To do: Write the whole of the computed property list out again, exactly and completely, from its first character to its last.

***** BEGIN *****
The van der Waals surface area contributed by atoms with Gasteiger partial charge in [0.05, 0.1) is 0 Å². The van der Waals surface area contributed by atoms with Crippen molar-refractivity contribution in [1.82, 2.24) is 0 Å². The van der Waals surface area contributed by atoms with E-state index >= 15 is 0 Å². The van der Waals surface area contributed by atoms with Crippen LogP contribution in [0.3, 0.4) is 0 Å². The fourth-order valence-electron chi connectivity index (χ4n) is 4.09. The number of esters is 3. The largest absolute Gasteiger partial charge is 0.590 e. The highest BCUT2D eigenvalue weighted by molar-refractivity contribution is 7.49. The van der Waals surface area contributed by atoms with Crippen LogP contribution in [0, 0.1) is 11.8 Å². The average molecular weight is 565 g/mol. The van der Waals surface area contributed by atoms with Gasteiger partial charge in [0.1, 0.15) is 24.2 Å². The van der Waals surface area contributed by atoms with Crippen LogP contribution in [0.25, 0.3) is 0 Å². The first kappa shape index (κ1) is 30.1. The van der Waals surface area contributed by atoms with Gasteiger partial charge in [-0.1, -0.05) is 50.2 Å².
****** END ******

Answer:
The van der Waals surface area contributed by atoms with Gasteiger partial charge in [0.05, 0.1) is 0 Å². The van der Waals surface area contributed by atoms with Crippen molar-refractivity contribution in [1.82, 2.24) is 0 Å². The van der Waals surface area contributed by atoms with E-state index >= 15 is 0 Å². The van der Waals surface area contributed by atoms with Crippen LogP contribution in [0.3, 0.4) is 0 Å². The fourth-order valence-electron chi connectivity index (χ4n) is 4.09. The number of esters is 3. The largest absolute Gasteiger partial charge is 0.590 e. The highest BCUT2D eigenvalue weighted by molar-refractivity contribution is 7.49. The van der Waals surface area contributed by atoms with Crippen LogP contribution in [0, 0.1) is 11.8 Å². The average molecular weight is 565 g/mol. The van der Waals surface area contributed by atoms with Gasteiger partial charge in [0.1, 0.15) is 24.2 Å². The van der Waals surface area contributed by atoms with Crippen LogP contribution in [0.25, 0.3) is 0 Å². The first kappa shape index (κ1) is 30.1. The van der Waals surface area contributed by atoms with Gasteiger partial charge in [-0.1, -0.05) is 50.2 Å².